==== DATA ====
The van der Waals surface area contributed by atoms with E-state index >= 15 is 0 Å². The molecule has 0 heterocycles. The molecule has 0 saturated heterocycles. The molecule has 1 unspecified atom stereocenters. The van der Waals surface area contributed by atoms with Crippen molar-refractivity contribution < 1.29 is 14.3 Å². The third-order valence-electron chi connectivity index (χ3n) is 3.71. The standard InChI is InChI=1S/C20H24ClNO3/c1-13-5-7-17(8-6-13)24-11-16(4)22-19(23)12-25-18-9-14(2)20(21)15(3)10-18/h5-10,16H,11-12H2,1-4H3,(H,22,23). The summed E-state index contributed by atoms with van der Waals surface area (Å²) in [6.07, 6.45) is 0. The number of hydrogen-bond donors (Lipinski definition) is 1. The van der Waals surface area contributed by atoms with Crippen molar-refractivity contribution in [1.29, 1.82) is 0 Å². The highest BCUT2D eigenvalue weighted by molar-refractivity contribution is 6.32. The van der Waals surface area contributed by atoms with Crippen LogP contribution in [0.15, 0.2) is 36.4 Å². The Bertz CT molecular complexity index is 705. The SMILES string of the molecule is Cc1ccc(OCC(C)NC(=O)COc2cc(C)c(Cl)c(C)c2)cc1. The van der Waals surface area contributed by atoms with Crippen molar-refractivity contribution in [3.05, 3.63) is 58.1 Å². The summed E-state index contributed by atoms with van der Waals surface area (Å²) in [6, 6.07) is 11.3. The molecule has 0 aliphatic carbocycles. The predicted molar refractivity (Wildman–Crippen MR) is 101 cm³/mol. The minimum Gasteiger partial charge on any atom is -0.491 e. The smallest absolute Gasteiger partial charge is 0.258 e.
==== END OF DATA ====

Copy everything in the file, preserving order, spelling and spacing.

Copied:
The van der Waals surface area contributed by atoms with E-state index >= 15 is 0 Å². The molecule has 0 heterocycles. The molecule has 0 saturated heterocycles. The molecule has 1 unspecified atom stereocenters. The van der Waals surface area contributed by atoms with Crippen molar-refractivity contribution < 1.29 is 14.3 Å². The third-order valence-electron chi connectivity index (χ3n) is 3.71. The standard InChI is InChI=1S/C20H24ClNO3/c1-13-5-7-17(8-6-13)24-11-16(4)22-19(23)12-25-18-9-14(2)20(21)15(3)10-18/h5-10,16H,11-12H2,1-4H3,(H,22,23). The summed E-state index contributed by atoms with van der Waals surface area (Å²) in [6.07, 6.45) is 0. The number of hydrogen-bond donors (Lipinski definition) is 1. The van der Waals surface area contributed by atoms with Crippen molar-refractivity contribution in [1.29, 1.82) is 0 Å². The highest BCUT2D eigenvalue weighted by molar-refractivity contribution is 6.32. The van der Waals surface area contributed by atoms with Crippen LogP contribution in [0.15, 0.2) is 36.4 Å². The Bertz CT molecular complexity index is 705. The SMILES string of the molecule is Cc1ccc(OCC(C)NC(=O)COc2cc(C)c(Cl)c(C)c2)cc1. The van der Waals surface area contributed by atoms with Crippen molar-refractivity contribution in [3.05, 3.63) is 58.1 Å². The summed E-state index contributed by atoms with van der Waals surface area (Å²) in [6, 6.07) is 11.3. The molecule has 0 aliphatic carbocycles. The predicted molar refractivity (Wildman–Crippen MR) is 101 cm³/mol. The minimum Gasteiger partial charge on any atom is -0.491 e. The smallest absolute Gasteiger partial charge is 0.258 e.